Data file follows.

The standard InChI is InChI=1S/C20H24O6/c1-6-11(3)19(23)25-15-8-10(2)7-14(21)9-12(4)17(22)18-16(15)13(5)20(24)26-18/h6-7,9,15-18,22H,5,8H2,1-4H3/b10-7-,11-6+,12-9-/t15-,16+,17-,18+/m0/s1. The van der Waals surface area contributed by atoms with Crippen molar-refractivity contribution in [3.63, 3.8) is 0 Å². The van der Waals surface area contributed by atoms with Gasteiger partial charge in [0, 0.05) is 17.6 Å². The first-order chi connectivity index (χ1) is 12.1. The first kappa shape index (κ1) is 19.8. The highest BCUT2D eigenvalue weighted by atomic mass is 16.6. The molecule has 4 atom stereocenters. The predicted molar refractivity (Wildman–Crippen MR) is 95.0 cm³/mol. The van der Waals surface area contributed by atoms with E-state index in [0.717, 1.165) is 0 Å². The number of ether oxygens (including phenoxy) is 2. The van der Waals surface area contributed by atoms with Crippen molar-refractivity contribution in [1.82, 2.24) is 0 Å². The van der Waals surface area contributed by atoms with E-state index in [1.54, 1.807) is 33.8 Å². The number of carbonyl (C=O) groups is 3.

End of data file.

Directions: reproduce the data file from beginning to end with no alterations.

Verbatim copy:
The standard InChI is InChI=1S/C20H24O6/c1-6-11(3)19(23)25-15-8-10(2)7-14(21)9-12(4)17(22)18-16(15)13(5)20(24)26-18/h6-7,9,15-18,22H,5,8H2,1-4H3/b10-7-,11-6+,12-9-/t15-,16+,17-,18+/m0/s1. The van der Waals surface area contributed by atoms with Crippen molar-refractivity contribution in [3.63, 3.8) is 0 Å². The van der Waals surface area contributed by atoms with Gasteiger partial charge in [0, 0.05) is 17.6 Å². The first-order chi connectivity index (χ1) is 12.1. The first kappa shape index (κ1) is 19.8. The highest BCUT2D eigenvalue weighted by atomic mass is 16.6. The molecule has 4 atom stereocenters. The predicted molar refractivity (Wildman–Crippen MR) is 95.0 cm³/mol. The van der Waals surface area contributed by atoms with E-state index in [0.717, 1.165) is 0 Å². The number of ether oxygens (including phenoxy) is 2. The van der Waals surface area contributed by atoms with Crippen molar-refractivity contribution in [1.82, 2.24) is 0 Å². The van der Waals surface area contributed by atoms with E-state index in [1.54, 1.807) is 33.8 Å². The number of carbonyl (C=O) groups is 3.